I'm going to do something today that I have never done before. Ever since I've had a "work" computer, starting in 1994, I've never turned it/them off. I've always left them on as personal testing/staging servers, "just in case" I needed to grab something. It's often been handy (and occasionally essential), being able to SSH into my work system, or run test web apps on it.
I've never given much thought to just how much juice must be sucked up by the systems, even when left running essentially idle evenings and weekends. Apparently, this habit costs US businesses $1.7 BILLION per year.
I really don't care about the financial cost. My portion is likely just a few pennies per day. The University can afford that.
I do care about the incremental effect this is having on the environment, though. In Calgary, much of our juice is generated by burning natural gas. So my leaving a computer on 24/7 is actually pumping CO2 into the air, and helping suck up more of the petro goo that drives this city.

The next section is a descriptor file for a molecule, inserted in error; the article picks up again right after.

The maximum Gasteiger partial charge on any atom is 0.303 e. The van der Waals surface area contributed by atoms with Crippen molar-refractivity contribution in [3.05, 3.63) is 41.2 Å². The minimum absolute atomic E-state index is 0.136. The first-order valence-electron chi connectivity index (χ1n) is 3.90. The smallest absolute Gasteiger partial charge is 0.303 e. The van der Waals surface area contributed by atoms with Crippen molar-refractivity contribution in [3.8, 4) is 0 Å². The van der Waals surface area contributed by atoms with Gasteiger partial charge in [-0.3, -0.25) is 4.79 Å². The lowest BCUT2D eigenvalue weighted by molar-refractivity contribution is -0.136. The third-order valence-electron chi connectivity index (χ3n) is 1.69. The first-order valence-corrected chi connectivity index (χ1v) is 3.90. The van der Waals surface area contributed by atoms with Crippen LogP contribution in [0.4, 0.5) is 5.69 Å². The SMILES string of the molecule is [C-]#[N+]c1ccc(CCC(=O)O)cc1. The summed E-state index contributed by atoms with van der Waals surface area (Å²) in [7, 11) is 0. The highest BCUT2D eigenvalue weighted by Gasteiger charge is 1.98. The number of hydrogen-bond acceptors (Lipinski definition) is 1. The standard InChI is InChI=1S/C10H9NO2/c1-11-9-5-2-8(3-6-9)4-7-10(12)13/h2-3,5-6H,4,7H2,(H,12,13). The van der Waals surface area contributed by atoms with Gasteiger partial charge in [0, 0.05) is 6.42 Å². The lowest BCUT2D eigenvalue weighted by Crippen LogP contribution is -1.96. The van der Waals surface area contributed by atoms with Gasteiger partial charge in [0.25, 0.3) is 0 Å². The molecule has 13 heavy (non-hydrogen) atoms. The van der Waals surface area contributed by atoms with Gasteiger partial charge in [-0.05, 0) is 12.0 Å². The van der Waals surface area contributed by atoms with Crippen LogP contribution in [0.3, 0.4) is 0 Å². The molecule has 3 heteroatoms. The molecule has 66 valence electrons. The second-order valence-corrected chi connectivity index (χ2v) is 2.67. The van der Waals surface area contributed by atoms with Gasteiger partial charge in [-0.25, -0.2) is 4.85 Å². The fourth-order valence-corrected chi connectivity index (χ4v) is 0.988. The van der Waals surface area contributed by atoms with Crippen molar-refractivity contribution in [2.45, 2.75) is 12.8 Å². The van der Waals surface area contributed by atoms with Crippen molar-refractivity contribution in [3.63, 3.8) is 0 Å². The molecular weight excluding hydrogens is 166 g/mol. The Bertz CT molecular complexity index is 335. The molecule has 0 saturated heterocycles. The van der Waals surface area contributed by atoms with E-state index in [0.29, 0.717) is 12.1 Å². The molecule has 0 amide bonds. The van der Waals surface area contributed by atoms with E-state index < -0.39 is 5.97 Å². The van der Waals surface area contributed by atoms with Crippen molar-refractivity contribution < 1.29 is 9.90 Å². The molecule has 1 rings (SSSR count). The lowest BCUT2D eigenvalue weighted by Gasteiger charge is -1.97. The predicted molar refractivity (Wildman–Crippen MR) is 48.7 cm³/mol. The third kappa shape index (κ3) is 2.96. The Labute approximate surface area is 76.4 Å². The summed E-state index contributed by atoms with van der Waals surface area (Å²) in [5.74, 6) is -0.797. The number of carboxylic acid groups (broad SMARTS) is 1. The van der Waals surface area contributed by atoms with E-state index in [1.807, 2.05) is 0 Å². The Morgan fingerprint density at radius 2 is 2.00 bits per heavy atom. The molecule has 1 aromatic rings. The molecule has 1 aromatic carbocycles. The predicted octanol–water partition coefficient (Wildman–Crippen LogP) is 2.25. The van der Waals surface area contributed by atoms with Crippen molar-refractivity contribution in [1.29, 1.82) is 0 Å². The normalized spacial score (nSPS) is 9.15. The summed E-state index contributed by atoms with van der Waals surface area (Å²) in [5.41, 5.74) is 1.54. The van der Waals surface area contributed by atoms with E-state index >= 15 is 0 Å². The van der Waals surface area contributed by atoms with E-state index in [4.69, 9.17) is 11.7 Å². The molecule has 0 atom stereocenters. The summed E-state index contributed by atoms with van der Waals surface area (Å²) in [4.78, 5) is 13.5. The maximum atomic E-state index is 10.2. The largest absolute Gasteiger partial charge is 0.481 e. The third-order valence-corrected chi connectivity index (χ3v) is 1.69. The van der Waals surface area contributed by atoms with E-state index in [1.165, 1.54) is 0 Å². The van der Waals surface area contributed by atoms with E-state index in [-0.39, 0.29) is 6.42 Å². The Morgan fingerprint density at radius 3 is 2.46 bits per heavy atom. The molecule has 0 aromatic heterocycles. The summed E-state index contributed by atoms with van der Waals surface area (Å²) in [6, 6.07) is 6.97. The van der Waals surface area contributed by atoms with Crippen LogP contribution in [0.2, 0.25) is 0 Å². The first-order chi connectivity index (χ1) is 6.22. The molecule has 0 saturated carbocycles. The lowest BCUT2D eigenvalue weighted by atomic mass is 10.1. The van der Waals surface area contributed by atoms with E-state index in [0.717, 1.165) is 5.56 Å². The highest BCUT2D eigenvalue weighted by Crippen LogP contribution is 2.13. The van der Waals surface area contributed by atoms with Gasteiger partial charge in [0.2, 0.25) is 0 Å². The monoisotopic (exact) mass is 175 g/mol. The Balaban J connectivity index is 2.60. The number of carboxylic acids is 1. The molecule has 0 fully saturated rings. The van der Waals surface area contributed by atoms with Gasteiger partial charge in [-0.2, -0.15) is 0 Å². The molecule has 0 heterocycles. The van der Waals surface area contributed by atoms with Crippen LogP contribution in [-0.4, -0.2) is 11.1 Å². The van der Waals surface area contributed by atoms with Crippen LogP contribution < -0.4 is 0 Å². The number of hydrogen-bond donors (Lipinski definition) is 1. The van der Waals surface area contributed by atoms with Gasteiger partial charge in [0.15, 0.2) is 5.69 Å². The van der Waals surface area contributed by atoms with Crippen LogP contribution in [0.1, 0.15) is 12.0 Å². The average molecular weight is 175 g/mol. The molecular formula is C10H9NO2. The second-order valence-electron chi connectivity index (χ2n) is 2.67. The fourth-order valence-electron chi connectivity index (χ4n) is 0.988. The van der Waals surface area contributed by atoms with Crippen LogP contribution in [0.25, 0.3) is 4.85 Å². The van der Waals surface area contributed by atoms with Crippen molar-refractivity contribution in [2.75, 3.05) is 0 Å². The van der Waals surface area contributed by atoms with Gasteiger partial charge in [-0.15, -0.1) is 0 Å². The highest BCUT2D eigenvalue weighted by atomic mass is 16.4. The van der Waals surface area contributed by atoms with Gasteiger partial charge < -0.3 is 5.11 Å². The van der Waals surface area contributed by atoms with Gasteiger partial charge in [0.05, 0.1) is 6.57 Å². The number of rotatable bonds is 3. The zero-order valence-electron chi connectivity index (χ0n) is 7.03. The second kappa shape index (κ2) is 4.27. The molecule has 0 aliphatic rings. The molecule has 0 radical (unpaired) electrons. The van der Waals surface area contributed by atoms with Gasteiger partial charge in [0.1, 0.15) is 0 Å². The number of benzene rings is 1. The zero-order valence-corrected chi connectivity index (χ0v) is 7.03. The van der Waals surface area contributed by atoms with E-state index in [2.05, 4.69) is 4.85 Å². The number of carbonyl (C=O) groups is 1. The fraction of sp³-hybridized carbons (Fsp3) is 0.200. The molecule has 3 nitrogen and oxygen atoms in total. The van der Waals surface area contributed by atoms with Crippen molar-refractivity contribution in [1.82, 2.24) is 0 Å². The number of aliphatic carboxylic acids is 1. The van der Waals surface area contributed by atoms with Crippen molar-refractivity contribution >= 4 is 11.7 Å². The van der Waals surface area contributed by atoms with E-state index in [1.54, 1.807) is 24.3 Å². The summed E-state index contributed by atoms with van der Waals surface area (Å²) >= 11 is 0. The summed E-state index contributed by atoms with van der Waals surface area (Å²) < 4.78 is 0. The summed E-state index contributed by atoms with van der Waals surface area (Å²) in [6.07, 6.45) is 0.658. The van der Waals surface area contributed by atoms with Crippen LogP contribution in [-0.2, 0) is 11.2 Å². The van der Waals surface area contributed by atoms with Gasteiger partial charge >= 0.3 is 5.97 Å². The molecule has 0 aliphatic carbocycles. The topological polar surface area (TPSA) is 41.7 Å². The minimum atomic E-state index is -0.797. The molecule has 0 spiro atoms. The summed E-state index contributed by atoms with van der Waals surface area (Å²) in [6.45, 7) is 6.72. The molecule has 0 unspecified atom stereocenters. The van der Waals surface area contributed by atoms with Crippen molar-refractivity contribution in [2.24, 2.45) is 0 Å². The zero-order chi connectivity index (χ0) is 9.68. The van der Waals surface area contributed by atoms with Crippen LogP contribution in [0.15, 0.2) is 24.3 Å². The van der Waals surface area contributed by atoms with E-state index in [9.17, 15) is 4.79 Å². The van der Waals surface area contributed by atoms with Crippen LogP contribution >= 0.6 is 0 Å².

So, when I leave the office this afternoon, I'm shutting down my quad G5 for the weekend. I'll have to modify some of my automated backup scripts, which assume they can run at 3am, but that shouldn't cause too many problems.
I've avoided doing the math to see how many watts drive the quad G5 + 20" Cinema + 17" Dell LCD + 500GB external drive + power to USB devices...